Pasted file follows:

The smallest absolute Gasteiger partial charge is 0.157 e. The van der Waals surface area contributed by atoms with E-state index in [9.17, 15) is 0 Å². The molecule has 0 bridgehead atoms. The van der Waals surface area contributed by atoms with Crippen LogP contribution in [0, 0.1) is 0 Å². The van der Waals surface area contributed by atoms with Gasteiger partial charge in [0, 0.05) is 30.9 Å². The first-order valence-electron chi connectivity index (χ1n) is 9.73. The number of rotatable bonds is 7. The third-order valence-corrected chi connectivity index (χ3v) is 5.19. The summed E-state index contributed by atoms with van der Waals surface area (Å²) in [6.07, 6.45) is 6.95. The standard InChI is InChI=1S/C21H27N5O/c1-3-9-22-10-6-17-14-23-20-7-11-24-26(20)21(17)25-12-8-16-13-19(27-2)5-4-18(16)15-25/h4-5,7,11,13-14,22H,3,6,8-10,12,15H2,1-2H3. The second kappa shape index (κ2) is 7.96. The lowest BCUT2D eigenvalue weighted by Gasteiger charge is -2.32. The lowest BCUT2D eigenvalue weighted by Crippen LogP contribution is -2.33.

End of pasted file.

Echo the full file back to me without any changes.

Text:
The smallest absolute Gasteiger partial charge is 0.157 e. The van der Waals surface area contributed by atoms with E-state index in [9.17, 15) is 0 Å². The molecule has 0 bridgehead atoms. The van der Waals surface area contributed by atoms with Crippen LogP contribution in [0, 0.1) is 0 Å². The van der Waals surface area contributed by atoms with Gasteiger partial charge in [0, 0.05) is 30.9 Å². The first-order valence-electron chi connectivity index (χ1n) is 9.73. The number of rotatable bonds is 7. The third-order valence-corrected chi connectivity index (χ3v) is 5.19. The summed E-state index contributed by atoms with van der Waals surface area (Å²) in [6.07, 6.45) is 6.95. The standard InChI is InChI=1S/C21H27N5O/c1-3-9-22-10-6-17-14-23-20-7-11-24-26(20)21(17)25-12-8-16-13-19(27-2)5-4-18(16)15-25/h4-5,7,11,13-14,22H,3,6,8-10,12,15H2,1-2H3. The second kappa shape index (κ2) is 7.96. The lowest BCUT2D eigenvalue weighted by Gasteiger charge is -2.32. The lowest BCUT2D eigenvalue weighted by Crippen LogP contribution is -2.33.